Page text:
Outcome: Government got us thinking about improving accessibility, making information easier to find and easier to consume. This applied equally to diverse user groups of varying cognitive abilities as much as it did to citizens consuming content in different ways with mobiles and tablets.

Cloud

And then came the cloud…ah, a techie’s utopia. We saw this incredible movement towards cloud, and Amazon Web Services (AWS), as the major market disruptor. The speed to market, control and flexibility was amazing. We could easily and instantly provision and configure infrastructure. All without having to touch a piece of hardware or rely on a human to do it for us. Really amazing.

We embraced the cloud head first by migrating hundreds of our legacy clients onto AWS. But cloud (and AWS) provided so much more than infrastructure — we could now use Amazon’s IaaS (infrastructure-as-a-service) application stack to build truly enterprise-grade applications.

Outcome: We were now providing great levels of sophistication and reliability for our clients, within really fast timeframes, and at low costs — that just wasn’t possible before the cloud and AWS.

Acquia

The next pivotal point in our govCMS journey was our relationship with Acquia. We tendered for a large Victorian Government agency that had six Drupal sites they wanted to build, migrate and consolidate onto a single shared cloud platform.

We put together the pitch of our lives. We got shortlisted, got to best and final offer (BAFO), we even prematurely started toasting our success. And then...silence. A week later we got the news: some company called Acquia had won the tender and brought in an existing implementation partner.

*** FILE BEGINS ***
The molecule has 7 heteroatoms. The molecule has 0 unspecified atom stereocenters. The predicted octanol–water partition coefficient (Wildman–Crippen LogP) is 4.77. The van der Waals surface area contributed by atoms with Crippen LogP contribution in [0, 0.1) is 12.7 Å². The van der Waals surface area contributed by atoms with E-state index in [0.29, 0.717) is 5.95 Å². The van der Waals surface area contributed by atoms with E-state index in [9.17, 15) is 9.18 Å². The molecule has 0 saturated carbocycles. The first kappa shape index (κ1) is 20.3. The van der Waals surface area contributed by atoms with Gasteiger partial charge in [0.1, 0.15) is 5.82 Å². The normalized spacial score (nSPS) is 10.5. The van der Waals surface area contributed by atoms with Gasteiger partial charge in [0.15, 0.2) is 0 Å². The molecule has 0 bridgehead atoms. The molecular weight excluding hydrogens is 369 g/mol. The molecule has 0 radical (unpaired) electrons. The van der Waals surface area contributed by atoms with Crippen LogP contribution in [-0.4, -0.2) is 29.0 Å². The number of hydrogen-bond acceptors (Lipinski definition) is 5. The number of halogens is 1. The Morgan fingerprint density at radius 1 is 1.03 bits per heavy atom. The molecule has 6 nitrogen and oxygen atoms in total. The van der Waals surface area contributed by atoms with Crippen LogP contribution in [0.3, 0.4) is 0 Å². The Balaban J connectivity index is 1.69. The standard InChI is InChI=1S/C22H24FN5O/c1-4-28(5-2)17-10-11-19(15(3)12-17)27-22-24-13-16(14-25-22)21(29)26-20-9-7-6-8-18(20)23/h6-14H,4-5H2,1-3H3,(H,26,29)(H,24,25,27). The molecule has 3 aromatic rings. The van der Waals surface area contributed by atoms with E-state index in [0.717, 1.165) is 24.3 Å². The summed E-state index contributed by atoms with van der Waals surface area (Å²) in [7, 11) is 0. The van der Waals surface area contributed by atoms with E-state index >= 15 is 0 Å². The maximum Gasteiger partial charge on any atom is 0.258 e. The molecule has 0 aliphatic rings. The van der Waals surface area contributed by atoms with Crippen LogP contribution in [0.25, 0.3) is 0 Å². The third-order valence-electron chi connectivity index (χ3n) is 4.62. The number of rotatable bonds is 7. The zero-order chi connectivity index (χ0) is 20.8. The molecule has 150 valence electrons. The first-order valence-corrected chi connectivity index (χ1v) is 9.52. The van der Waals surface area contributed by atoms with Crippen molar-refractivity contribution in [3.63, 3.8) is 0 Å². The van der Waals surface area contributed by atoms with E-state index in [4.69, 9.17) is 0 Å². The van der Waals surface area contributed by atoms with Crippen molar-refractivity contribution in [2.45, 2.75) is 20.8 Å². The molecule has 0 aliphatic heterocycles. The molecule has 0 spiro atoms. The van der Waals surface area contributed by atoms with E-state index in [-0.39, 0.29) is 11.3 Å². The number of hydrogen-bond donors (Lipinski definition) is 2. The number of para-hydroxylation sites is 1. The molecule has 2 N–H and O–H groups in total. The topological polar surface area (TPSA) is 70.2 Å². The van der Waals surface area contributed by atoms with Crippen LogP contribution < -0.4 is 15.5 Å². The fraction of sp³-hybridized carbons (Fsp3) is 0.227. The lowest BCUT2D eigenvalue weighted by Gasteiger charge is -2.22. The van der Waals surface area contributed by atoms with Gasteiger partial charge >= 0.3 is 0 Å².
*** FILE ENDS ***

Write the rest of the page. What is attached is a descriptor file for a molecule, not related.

We hit Google, saw Acquia’s site, and we got it instantly. Acquia was a global company that brought it all together:

  • optimised Drupal stack;
  • on the cloud (backed by AWS);
  • enterprise-grade SLA with 24x7, one-hour critical response times; and
  • 99.95% application uptime guaranteed.

We understood the power of PaaS (and what it meant). Needless to say, we were immediately on the phone and on a plane to Sydney soon after to meet with Acquia in person and convince them that we’d be a fantastic partner.

Who would have thought that only two years later we’d become Acquia’s APAC partner of the year :) Salsa also ended up forming a great relationship with the same large Victorian Government agency we originally lost to, successfully executing on several projects on Acquia’s platform since.

Outcome: The strong alliance between Acquia and Salsa meant our customers in common received enterprise-grade products with enterprise-grade services.

govCMS

The next step was govCMS itself. govCMS solved common problems by bringing together open source and cloud, with a Drupal distribution specifically designed for government’s key standards, all backed by an enterprise SLA.

Outcome: With govCMS, government agencies no longer needed to worry about stuff like platforms, CMSs, security, compliance, support, etc. Instead they could focus on serving value to citizens and creating great digital experiences.